Don’t become the poster child for the next new tick-borne disease, or the umpteenth victim of the known ones. NO tick bite is a good tick bite. Protect yourself. Use repellents and clothing treatments. Take a shower as soon as you can after being in places where there may be ticks; ticks can be indecisive about where to attach. Check yourself for ticks every night, preferably in the shower, feeling for new bumps after soaping up. If you can, have a partner help you check! And always, always, have an unexplained fever checked out by a health care professional. All tick-borne infections present with a fever in their early stages, although Lyme disease may present just as an expanding rash. (If a tick is still attached, or the red patch on your skin does not grow in size, it is not Lyme disease. However, a rash does not have to be a bull’s-eye to be Lyme disease. The important factor is that it gets larger over time.)

Visit the MV Tick Borne Disease Initiative website (www.mvboh.org), sponsored by the Island-wide boards of health, for tips on prevention.

Sam Telford is Professor of Infectious Disease and Global Health at Tufts University Cummings School of Veterinary Medicine. He works on the epidemiology of tick-borne infections and for the last 20 years has been sneaking around the tick-infested Vineyard doing his part to take away as many ticks as he can. He is a member of the MV Tick Borne Disease Initiative, which is sponsored by the Island-wide boards of health.

Can swimming help keep ticks away?

Tick expert Dr. Sam Telford answers questions about the Island’s most insidious insect and how to prevent the bacteria it can inject.

Can a dip a day help keep Lyme away?

It is possible that swimming could wash off any ticks that have made it off your clothes and onto your skin, but have not yet attached. Ticks can be finicky about where they attach. They prefer dark, moist areas and particularly where there is a constriction due to clothing, such as a panty line. Ticks certainly can and do attach on upper arms and backs, but perhaps this may be because the tick is really hungry (hungry ticks are not picky) or the person has a really good animal smell. So if the tick is still crawling around trying to decide where to put on the feed bag, a shower or even a good swim could wash them away. Ticks cannot swim but are kind of waterproof, as anyone who has discarded a live dog tick into the toilet can tell you.  The tick can sit there in the bowl for days and if given the opportunity, can crawl up and walk away none the worse for wear. The surface tension on their waxy bodies keeps a thin film of air available to their breathing system (some pores on both sides of their body). However, if you add something to break the surface tension, such as soap, the ticks will sink and die within hours. Salt water won’t kill them in the short time you are swimming, so if the tick is attached it will go on merrily feeding.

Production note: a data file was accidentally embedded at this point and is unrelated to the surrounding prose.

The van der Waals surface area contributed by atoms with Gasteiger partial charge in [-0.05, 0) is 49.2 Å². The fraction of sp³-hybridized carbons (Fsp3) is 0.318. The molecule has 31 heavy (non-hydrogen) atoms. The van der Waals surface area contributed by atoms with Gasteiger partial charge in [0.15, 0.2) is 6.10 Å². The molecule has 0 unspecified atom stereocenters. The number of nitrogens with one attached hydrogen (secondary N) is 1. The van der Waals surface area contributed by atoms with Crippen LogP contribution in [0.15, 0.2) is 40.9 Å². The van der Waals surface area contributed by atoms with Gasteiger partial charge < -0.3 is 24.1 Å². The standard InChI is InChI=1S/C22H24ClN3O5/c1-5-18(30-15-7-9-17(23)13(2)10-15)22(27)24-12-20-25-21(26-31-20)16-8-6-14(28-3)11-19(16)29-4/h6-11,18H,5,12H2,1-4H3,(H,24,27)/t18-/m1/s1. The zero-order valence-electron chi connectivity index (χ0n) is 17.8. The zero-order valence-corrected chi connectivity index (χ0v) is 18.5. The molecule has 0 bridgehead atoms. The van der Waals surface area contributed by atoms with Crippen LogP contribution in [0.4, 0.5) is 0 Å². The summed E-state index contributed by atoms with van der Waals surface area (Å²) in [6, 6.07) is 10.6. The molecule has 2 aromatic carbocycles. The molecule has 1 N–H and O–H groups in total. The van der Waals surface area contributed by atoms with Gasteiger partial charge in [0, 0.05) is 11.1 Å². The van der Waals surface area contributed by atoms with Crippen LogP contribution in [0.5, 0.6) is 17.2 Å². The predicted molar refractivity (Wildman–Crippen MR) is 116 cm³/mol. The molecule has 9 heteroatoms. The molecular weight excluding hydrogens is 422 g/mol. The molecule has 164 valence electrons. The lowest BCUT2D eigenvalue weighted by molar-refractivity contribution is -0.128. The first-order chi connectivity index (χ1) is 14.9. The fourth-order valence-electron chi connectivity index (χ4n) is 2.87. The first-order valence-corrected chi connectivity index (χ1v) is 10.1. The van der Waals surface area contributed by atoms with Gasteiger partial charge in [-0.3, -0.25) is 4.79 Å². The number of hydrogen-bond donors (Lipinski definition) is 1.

Of course, it is better to use repellents and treated clothing whenever possible and not have to rely on swimming or tick checks to help prevent tick bites. Visit the MV Tick Borne Disease Initiative website (www.mvboh.org), sponsored by the Island-wide boards of health, for tips on prevention.

Sam Telford is Professor of Infectious Disease and Global Health at Tufts University Cummings School of Veterinary Medicine. He works on the epidemiology of tick-borne infections and for the last 20 years has been sneaking around the tick-infested Vineyard doing his part to take away as many ticks as he can. He is a member of the MV Tick Borne Disease Initiative, which is sponsored by the Island-wide boards of health.